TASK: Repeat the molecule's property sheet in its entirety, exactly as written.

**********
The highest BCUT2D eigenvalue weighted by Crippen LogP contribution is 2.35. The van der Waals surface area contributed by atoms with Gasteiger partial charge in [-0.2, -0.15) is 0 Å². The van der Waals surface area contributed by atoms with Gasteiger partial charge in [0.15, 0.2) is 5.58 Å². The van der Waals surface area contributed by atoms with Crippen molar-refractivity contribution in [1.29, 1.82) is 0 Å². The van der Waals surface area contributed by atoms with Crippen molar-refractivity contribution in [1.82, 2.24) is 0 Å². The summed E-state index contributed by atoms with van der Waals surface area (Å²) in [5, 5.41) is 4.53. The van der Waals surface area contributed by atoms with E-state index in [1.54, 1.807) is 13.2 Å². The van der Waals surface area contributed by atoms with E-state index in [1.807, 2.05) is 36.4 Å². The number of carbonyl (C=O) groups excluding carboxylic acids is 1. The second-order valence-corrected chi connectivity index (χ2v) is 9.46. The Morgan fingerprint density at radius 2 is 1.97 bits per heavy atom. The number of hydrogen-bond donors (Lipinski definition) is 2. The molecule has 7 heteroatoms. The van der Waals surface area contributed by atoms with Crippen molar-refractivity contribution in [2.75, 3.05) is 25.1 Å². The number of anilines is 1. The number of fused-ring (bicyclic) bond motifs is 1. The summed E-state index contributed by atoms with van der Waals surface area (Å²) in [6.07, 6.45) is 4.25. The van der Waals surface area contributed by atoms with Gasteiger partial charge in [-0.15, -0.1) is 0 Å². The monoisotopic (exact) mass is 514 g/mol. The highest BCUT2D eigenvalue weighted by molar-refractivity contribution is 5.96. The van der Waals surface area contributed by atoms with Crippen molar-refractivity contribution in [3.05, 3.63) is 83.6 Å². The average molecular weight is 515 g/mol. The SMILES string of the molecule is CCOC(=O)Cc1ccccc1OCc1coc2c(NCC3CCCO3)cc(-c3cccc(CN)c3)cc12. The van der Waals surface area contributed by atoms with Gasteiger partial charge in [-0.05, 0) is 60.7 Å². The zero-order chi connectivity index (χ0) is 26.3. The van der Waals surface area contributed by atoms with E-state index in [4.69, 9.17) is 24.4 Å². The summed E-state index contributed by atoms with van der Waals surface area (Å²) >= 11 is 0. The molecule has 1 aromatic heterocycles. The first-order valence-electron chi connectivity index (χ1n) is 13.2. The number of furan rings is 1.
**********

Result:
The highest BCUT2D eigenvalue weighted by Crippen LogP contribution is 2.35. The van der Waals surface area contributed by atoms with Gasteiger partial charge in [-0.2, -0.15) is 0 Å². The van der Waals surface area contributed by atoms with Gasteiger partial charge in [0.15, 0.2) is 5.58 Å². The van der Waals surface area contributed by atoms with Crippen molar-refractivity contribution in [1.29, 1.82) is 0 Å². The van der Waals surface area contributed by atoms with Crippen molar-refractivity contribution in [1.82, 2.24) is 0 Å². The summed E-state index contributed by atoms with van der Waals surface area (Å²) in [5, 5.41) is 4.53. The van der Waals surface area contributed by atoms with E-state index in [1.54, 1.807) is 13.2 Å². The van der Waals surface area contributed by atoms with E-state index in [1.807, 2.05) is 36.4 Å². The number of carbonyl (C=O) groups excluding carboxylic acids is 1. The second-order valence-corrected chi connectivity index (χ2v) is 9.46. The Morgan fingerprint density at radius 2 is 1.97 bits per heavy atom. The number of hydrogen-bond donors (Lipinski definition) is 2. The molecule has 7 heteroatoms. The van der Waals surface area contributed by atoms with Crippen molar-refractivity contribution in [2.75, 3.05) is 25.1 Å². The number of anilines is 1. The number of fused-ring (bicyclic) bond motifs is 1. The summed E-state index contributed by atoms with van der Waals surface area (Å²) in [6.07, 6.45) is 4.25. The van der Waals surface area contributed by atoms with Gasteiger partial charge in [-0.15, -0.1) is 0 Å². The monoisotopic (exact) mass is 514 g/mol. The highest BCUT2D eigenvalue weighted by molar-refractivity contribution is 5.96. The van der Waals surface area contributed by atoms with Crippen molar-refractivity contribution in [3.05, 3.63) is 83.6 Å². The average molecular weight is 515 g/mol. The SMILES string of the molecule is CCOC(=O)Cc1ccccc1OCc1coc2c(NCC3CCCO3)cc(-c3cccc(CN)c3)cc12. The van der Waals surface area contributed by atoms with Gasteiger partial charge in [-0.05, 0) is 60.7 Å². The zero-order chi connectivity index (χ0) is 26.3. The van der Waals surface area contributed by atoms with E-state index in [4.69, 9.17) is 24.4 Å². The summed E-state index contributed by atoms with van der Waals surface area (Å²) >= 11 is 0. The molecule has 1 aromatic heterocycles. The first-order valence-electron chi connectivity index (χ1n) is 13.2. The number of furan rings is 1.